The sun was up, and so were we! Out of the driveway by 7:30 a.m., we started logging the miles as we zipped across the country, from Redding to Susanville to Reno, NV, to I-80 east. The miles were slipping effortlessly in Ray’s nice new car as we switched driving duty back and forth a bit which made it even easier.
What I ended up discovering that first day on the road was that Ray thought we should get to Attica, NY, by Tuesday afternoon, instead of Wednesday afternoon. I wondered how it would feel to drive two full nights in a row. I knew I needed more sleep than what that meant, and didn’t know how we were going to accomplish this new goal. Ray hadn’t seen his woman friend, Patty, for several months, and he wanted to get there as fast as he could.
We managed to drive all night the first night without too much dozing at the wheel – we switched back and forth on driving duties, but it is impossible to sleep for a short two-hour break in the night when you’re worried about the driver perhaps falling asleep at the wheel. When dawn broke, it was a relief to see the day. We were just west of Cheyenne, and stopped at a truck stop to refuel and have breakfast and stretch our legs. From there we headed south to Fort Collins, Colorado, for me to visit me dear friend Judy who was coming up from Boulder to meet me. Ray went to his niece’s in the same town for a visit.
It was wonderful to be out of the car for 4 hours and walking around the streets and parks of Fort Collins in the colorful Fall foliage. It’s a beautiful town with a lot of history, and Judy and I enjoyed reading the museum write-ups on the old buildings, and sitting in the sun while we caught up with each others’ lives.
Ray met back up with us at 1 p.m., and we were off on the marathon ride again. The difference this time was that Ray had nabbed an hour and a half of sleep at his niece’s, and I hadn’t gotten any during my visit with Judy. This time he drove a lot more than I did, while I tried to nap and catch up and be ready for the night driving.
The states zoomed by, and we were extraordinarily lucky with the weather. Sunny blue days and light puffy clouds floating here and there. Darkness fell and we kept going. We drove as deep into the night as we could, and finally we had to pull into a rest stop and sleep. We each slept in our car seats, tilted back, trying to find comfort. We slept 3 hours and then awoke. Ray took the wheel and we were off again.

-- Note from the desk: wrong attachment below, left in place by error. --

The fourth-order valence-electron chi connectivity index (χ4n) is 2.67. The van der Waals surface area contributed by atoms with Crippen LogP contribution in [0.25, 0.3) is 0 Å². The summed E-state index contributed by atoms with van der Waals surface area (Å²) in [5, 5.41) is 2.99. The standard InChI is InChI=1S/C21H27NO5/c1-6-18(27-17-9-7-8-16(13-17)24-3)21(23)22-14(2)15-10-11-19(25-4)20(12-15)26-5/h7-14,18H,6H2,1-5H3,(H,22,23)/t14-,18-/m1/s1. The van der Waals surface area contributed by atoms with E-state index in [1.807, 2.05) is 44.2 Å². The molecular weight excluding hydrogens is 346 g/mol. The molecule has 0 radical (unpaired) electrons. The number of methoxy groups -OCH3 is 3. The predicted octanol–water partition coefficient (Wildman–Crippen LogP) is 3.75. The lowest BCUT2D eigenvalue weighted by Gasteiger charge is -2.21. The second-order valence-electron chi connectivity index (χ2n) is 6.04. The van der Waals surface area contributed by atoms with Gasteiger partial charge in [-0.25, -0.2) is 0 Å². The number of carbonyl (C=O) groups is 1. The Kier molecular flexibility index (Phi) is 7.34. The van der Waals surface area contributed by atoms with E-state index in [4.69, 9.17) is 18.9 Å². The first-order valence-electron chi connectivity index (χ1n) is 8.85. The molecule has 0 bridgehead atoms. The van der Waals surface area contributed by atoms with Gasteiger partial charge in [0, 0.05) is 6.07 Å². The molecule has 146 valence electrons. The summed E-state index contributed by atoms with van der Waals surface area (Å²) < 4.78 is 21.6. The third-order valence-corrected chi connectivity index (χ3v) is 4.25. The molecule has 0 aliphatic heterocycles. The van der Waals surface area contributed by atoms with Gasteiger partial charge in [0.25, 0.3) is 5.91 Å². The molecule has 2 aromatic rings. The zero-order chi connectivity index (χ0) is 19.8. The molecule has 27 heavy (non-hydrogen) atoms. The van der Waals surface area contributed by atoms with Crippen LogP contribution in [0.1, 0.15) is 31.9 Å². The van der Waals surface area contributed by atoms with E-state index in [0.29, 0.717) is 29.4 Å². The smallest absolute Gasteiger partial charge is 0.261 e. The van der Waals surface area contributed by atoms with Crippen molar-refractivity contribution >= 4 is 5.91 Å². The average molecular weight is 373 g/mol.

Illinois and Iowa passed by, more clouds formed and the weather looked a little heavier. It still wasn’t bad, though. We zoomed up through Pennsylvania and finally into New York. At this point Ray was wide awake as we were getting closer and closer to our destination. We arrived at Patty’s house in Attica around 11 p.m. on Tuesday night. Fortunately Patty invited me stay overnight, at Ray’s suggestion, and I had a beautiful room all to myself. I slept like a log and dreamed wild cross-country journey dreams.
None of the couchsurfing.org requests for couches to sleep on in Buffalo for the next couple days had panned out, though, and I was looking at very few options for the next leg of the journey to Watertown, NY, where my girlfriend Carol from Gananoque, Canada, would pick me up on Friday. I had three days to go about 120 miles, and no idea how hitch-hiking in New York would pan out, nor where I would stay overnight. I didn’t want to spend the next two nights in a hotel, and didn’t have any ideas nor friends in the area.
The next day, Wednesday, after waking up at Patty’s house and visiting awhile, Ray and Patty dropped me off on the on-ramp to Route 20 which runs east-west paralleling the Interstate. Once again, I heaved and hauled my backpack to the main road and stuck out my thumb. “This is getting old,” I thought. But just then, it all became new and fresh again.